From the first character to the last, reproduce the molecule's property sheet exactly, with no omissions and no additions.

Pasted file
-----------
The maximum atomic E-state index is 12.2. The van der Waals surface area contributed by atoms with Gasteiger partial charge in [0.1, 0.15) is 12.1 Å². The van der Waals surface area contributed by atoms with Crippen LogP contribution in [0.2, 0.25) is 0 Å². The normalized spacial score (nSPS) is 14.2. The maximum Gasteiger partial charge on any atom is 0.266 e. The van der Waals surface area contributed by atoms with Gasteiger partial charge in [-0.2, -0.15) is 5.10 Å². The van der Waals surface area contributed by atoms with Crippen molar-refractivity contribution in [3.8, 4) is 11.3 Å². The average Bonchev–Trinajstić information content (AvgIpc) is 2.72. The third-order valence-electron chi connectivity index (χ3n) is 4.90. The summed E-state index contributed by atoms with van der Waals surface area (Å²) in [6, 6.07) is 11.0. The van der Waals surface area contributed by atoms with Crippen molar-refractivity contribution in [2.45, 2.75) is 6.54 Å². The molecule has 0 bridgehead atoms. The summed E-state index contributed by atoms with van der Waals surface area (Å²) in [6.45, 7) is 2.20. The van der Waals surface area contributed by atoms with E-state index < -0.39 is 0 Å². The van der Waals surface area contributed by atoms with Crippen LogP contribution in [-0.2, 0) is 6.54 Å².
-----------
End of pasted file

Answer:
The maximum atomic E-state index is 12.2. The van der Waals surface area contributed by atoms with Gasteiger partial charge in [0.1, 0.15) is 12.1 Å². The van der Waals surface area contributed by atoms with Crippen LogP contribution in [0.2, 0.25) is 0 Å². The normalized spacial score (nSPS) is 14.2. The maximum Gasteiger partial charge on any atom is 0.266 e. The van der Waals surface area contributed by atoms with Gasteiger partial charge in [-0.2, -0.15) is 5.10 Å². The van der Waals surface area contributed by atoms with Crippen molar-refractivity contribution in [3.8, 4) is 11.3 Å². The average Bonchev–Trinajstić information content (AvgIpc) is 2.72. The third-order valence-electron chi connectivity index (χ3n) is 4.90. The summed E-state index contributed by atoms with van der Waals surface area (Å²) in [6, 6.07) is 11.0. The van der Waals surface area contributed by atoms with Crippen molar-refractivity contribution in [2.45, 2.75) is 6.54 Å². The molecule has 0 bridgehead atoms. The summed E-state index contributed by atoms with van der Waals surface area (Å²) in [6.45, 7) is 2.20. The van der Waals surface area contributed by atoms with E-state index < -0.39 is 0 Å². The van der Waals surface area contributed by atoms with Crippen LogP contribution in [-0.2, 0) is 6.54 Å².